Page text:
I have much the same formal reservations about this story as I did about the Köhler story last month, though "scientific paper as sf story" does have an appropriateness (and history) to it (and the fact that it seems to actually have been written by a team is interesting). Even aside from those reservations, the paper's exploration of the possibilities of quantum teleportation is...a bit elementary. There's a wryness to the tone that I enjoy, though, and I particularly like the way it makes clear the complicity — and the compartmentalization of that complicity in the minds of those who are complicit — of science with domination (a suggestion for how strict border controls could be imposed is followed almost immediately by "When it is just as easy to visit Africa, as it is to visit the corner grocery store, it will undoubtedly truly transform the world into a 'global village'", and then only two paragraphs later "This system provides a powerful protocol for military deployment") though it's not actually much clearer here than in any real paper and for all I know the writers are simply engaging in that complicity rather than critiquing it. Still.

Kate Schapira, "Alternate histories" (Climate Anxiety Counseling)
I wrote about these alternate histories in my April post, when Schapira started writing them; after a month's hiatus she resumed in June. I don't have all that much to add to what I said last time, but the work continues to be vital and I for one plan to follow it wherever it goes. (The link is to the tag, so depending on when you click it you'll see different things, but I urge you to explore.)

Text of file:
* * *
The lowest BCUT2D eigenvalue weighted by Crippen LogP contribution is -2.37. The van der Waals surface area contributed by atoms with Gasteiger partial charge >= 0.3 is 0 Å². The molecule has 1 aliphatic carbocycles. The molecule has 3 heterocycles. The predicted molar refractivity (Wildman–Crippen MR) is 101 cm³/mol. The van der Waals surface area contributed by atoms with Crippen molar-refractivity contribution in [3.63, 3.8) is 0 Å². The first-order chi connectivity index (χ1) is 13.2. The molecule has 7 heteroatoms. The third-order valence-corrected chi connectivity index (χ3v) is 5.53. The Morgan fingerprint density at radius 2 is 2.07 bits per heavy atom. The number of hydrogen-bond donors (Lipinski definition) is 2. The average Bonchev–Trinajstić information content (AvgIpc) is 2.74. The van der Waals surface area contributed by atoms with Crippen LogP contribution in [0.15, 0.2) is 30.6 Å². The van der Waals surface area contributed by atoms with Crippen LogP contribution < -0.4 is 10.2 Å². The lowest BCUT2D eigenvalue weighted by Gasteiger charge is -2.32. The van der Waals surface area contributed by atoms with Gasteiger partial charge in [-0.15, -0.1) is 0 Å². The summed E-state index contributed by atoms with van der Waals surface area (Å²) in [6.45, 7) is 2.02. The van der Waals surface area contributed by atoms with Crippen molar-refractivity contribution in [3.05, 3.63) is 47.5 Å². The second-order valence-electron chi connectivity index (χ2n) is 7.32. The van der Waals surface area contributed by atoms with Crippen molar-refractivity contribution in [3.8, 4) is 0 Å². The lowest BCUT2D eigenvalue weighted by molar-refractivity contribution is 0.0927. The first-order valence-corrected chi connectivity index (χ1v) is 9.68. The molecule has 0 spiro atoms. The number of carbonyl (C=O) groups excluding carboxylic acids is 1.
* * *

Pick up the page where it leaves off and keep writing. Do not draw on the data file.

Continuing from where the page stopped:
Priya Sarukkai Chabria, "dance? he asked" (Muse India)
"that's a pretty lonely thing to do: read." People well into their second century, living with their artificially-maintained and increasingly aged bodies kept mostly in isolation, engaged in fascinating but, one senses, largely unfulfilling — or maybe better unfulfilled — intellectual pursuits (one a sort of landscape holographer, the other a paleontologist), possessing and using a lively but almost entirely non-overlapping knowledge of a supposedly shared cultural history, meet through "4-D" avatars on "The Grid." Over the course of months they slowly reveal more and more of their "real" selves to each other, each giving the other ample time to revolt against the imperfections of physical bodies and cut contact. Real? In this (or any) context, what could the word possibly mean? "i never use the word real on myself." Everything is carefully managed, everything planned, strategized, but (it's supposedly less "painful" this way than any other alternative) attended with a constant fear of disappointment, mingled with hope for surprise. How much of what the other person does is just their strategy, and does that mean it's not real? What does any behavior, any sign of the other person, or of the world, mean? The story's leaps from perspective to perspective, far from providing any authoritative standpoint from which to answer this question objectively, reinforces its mystery, or maybe its meaninglessness. "nothing is certain from remaining evidence."

Ray Nayler, "Mutability" (Asimov's)